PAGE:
Now is the time to climate-and-pandemic-proof our food systems
As farmers in Bangladesh and India assess the damage to their villages and crops from Cyclone Amphan, it is clear that climate disasters have not stopped for Covid-19.
ActionAid’s emergency teams report that many villages are almost entirely flooded, with homes destroyed and crops lost.
Some farmers have benefited from adaptation efforts to improve soils and crop diversity that protect their harvests from floods and winds, and early warning systems that enabled them to harvest and get to safety before the disaster hit.
But the Covid-19 pandemic is bringing to light many more vulnerabilities and inequalities in the food system. As lockdown measures hamper farmers’ ability to sell produce, even farmers whose crops have survived the cyclone may still lose their livelihoods.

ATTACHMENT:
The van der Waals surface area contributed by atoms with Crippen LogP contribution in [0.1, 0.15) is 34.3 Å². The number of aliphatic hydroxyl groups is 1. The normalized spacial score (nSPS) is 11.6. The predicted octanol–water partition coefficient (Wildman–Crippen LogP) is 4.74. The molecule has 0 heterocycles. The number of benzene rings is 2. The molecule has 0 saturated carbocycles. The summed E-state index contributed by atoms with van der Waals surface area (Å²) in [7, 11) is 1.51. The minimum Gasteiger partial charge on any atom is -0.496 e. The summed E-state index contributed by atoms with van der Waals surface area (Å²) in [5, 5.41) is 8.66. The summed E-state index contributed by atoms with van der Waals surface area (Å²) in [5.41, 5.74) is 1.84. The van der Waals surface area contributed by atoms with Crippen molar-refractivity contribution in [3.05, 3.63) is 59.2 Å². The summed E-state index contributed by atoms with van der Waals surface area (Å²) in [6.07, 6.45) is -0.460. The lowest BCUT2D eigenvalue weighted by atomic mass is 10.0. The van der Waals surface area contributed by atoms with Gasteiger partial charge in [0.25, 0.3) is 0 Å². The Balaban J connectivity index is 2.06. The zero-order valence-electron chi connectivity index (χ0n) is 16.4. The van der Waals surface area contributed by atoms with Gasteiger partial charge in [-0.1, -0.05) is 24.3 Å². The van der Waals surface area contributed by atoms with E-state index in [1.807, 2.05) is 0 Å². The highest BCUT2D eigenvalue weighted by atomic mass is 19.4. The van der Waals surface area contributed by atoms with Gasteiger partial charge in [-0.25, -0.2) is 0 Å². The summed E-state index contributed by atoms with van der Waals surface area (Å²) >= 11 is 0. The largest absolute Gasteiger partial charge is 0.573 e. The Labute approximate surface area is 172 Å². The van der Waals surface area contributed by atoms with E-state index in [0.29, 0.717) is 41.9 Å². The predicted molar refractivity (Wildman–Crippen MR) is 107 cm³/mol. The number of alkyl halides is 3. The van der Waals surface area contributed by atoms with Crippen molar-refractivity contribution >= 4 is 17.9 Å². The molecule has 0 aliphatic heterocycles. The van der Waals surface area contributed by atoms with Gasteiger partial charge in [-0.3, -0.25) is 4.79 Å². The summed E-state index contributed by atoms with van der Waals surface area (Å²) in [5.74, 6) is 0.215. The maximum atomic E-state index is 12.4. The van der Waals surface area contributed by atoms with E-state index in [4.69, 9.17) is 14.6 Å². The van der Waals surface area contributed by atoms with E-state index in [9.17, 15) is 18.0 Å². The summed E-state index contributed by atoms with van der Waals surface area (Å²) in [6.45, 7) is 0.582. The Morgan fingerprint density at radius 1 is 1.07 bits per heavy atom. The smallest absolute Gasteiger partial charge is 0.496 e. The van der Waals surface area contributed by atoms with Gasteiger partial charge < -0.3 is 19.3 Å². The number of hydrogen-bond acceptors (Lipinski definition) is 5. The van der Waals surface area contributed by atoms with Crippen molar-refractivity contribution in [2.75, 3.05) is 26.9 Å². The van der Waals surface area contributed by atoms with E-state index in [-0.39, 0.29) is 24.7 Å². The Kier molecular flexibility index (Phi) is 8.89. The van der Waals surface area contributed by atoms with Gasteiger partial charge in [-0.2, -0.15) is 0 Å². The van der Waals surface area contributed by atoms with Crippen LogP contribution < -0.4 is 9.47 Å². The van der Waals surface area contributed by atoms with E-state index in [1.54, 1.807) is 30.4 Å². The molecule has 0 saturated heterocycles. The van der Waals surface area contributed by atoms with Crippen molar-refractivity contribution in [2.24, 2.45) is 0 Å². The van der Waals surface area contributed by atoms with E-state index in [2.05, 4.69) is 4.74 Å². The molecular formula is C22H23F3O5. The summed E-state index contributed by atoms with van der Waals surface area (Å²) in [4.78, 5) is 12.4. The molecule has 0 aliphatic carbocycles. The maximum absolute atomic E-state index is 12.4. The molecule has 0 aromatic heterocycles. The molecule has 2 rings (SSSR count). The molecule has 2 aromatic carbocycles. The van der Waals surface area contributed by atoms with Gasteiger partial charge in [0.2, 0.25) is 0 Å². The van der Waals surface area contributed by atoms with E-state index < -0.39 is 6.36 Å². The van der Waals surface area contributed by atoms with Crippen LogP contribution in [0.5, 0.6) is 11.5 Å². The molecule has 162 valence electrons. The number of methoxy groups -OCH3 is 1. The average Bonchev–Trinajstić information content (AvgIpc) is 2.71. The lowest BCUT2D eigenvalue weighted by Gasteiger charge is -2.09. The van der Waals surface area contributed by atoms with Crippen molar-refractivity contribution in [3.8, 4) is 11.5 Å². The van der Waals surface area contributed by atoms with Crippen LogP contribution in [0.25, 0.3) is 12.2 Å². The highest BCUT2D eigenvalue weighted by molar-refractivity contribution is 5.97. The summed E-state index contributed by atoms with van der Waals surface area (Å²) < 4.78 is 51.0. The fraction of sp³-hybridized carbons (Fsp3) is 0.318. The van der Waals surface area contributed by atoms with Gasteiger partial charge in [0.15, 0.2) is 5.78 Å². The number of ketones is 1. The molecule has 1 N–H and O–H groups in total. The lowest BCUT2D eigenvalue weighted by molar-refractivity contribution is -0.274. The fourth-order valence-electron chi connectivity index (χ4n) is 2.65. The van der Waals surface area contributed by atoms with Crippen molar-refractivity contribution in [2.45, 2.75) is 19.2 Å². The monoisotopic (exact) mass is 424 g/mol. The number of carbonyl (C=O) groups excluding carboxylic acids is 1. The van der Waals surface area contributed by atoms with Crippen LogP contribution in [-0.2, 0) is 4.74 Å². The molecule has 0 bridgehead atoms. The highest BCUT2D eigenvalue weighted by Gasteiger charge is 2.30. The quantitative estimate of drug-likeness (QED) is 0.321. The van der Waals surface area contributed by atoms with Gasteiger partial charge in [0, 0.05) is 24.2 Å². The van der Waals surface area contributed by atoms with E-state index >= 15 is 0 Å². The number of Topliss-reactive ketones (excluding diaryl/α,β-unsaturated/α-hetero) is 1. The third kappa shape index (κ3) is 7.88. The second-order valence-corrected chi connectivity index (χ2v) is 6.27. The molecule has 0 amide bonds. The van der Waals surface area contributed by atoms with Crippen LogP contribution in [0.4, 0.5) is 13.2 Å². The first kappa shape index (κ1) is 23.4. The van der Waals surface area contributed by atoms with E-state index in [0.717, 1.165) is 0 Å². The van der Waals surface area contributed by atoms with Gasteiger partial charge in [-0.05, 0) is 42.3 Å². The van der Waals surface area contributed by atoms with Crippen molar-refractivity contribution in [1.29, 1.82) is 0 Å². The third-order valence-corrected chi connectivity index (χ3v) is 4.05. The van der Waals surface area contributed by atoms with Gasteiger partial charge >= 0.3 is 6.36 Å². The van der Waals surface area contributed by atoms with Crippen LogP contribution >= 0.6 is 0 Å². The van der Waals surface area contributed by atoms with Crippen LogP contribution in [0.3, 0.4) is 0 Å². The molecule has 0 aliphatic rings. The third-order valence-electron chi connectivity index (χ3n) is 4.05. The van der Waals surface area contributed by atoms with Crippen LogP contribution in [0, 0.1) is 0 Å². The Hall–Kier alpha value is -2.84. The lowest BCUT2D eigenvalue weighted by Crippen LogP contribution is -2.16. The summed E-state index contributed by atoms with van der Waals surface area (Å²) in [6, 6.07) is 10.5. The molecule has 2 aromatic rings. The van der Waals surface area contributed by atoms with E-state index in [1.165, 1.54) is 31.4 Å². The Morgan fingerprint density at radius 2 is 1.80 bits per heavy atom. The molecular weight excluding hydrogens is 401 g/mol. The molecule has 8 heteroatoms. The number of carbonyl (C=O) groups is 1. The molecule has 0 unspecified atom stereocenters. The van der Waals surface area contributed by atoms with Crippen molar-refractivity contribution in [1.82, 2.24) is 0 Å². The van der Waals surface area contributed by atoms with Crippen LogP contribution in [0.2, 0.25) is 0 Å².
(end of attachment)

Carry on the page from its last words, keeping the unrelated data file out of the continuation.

Globally, cyclones, droughts and locust swarms continue to devastate food security and farmers’ livelihoods, and the combination of climate change and the pandemic threaten to seed a global hunger crisis in the year to come. We must therefore seize this moment to fix our broken food system.
For the past decades, the industrialisation of crop and livestock production has devastated the world’s ecosystems, soils and agricultural biodiversity, produced excess greenhouse gases that heat the planet, and left farming vulnerable to the weather extremes caused by climate change.
At the same time, agribusiness penalises smallholder farmers, leaves them more exposed to climate impacts, and concentrates land and wealth in fewer and fewer hands.
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